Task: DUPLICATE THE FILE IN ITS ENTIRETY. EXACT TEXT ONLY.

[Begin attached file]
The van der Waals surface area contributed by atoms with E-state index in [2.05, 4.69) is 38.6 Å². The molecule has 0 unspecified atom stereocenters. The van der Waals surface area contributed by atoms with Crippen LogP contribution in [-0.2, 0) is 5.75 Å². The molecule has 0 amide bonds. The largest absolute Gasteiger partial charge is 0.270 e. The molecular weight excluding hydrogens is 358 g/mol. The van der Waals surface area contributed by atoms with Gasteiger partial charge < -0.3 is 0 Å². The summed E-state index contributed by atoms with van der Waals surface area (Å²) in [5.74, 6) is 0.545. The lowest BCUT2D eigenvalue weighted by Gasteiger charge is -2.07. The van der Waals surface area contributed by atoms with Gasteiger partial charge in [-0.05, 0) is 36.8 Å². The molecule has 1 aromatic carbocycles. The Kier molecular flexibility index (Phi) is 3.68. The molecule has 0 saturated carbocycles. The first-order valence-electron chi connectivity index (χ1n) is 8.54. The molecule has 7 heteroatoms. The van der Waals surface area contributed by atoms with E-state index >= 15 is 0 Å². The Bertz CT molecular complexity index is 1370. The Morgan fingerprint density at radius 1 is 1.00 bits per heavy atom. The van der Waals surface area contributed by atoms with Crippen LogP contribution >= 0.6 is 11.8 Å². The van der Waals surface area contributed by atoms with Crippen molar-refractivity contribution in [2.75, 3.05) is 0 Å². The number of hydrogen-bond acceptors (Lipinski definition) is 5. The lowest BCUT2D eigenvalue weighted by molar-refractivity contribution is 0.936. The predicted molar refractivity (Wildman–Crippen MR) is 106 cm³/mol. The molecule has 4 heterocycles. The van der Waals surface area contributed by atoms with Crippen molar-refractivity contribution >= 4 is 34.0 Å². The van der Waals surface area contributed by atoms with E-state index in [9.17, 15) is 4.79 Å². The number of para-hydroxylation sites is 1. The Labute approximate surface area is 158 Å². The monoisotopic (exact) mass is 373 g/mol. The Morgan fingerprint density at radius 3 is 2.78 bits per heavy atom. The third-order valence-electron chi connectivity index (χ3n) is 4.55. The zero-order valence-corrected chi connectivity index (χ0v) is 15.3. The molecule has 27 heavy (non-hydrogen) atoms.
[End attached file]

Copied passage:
The van der Waals surface area contributed by atoms with E-state index in [2.05, 4.69) is 38.6 Å². The molecule has 0 unspecified atom stereocenters. The van der Waals surface area contributed by atoms with Crippen LogP contribution in [-0.2, 0) is 5.75 Å². The molecule has 0 amide bonds. The largest absolute Gasteiger partial charge is 0.270 e. The molecular weight excluding hydrogens is 358 g/mol. The van der Waals surface area contributed by atoms with Gasteiger partial charge < -0.3 is 0 Å². The summed E-state index contributed by atoms with van der Waals surface area (Å²) in [5.74, 6) is 0.545. The lowest BCUT2D eigenvalue weighted by Gasteiger charge is -2.07. The van der Waals surface area contributed by atoms with Gasteiger partial charge in [-0.05, 0) is 36.8 Å². The molecule has 1 aromatic carbocycles. The Kier molecular flexibility index (Phi) is 3.68. The molecule has 0 saturated carbocycles. The first-order valence-electron chi connectivity index (χ1n) is 8.54. The molecule has 7 heteroatoms. The van der Waals surface area contributed by atoms with E-state index >= 15 is 0 Å². The Bertz CT molecular complexity index is 1370. The Morgan fingerprint density at radius 1 is 1.00 bits per heavy atom. The van der Waals surface area contributed by atoms with Crippen LogP contribution >= 0.6 is 11.8 Å². The van der Waals surface area contributed by atoms with Crippen molar-refractivity contribution in [2.75, 3.05) is 0 Å². The number of hydrogen-bond acceptors (Lipinski definition) is 5. The lowest BCUT2D eigenvalue weighted by molar-refractivity contribution is 0.936. The predicted molar refractivity (Wildman–Crippen MR) is 106 cm³/mol. The molecule has 4 heterocycles. The van der Waals surface area contributed by atoms with Crippen molar-refractivity contribution >= 4 is 34.0 Å². The van der Waals surface area contributed by atoms with E-state index in [9.17, 15) is 4.79 Å². The number of para-hydroxylation sites is 1. The Labute approximate surface area is 158 Å². The monoisotopic (exact) mass is 373 g/mol. The Morgan fingerprint density at radius 3 is 2.78 bits per heavy atom. The third-order valence-electron chi connectivity index (χ3n) is 4.55. The zero-order valence-corrected chi connectivity index (χ0v) is 15.3. The molecule has 27 heavy (non-hydrogen) atoms.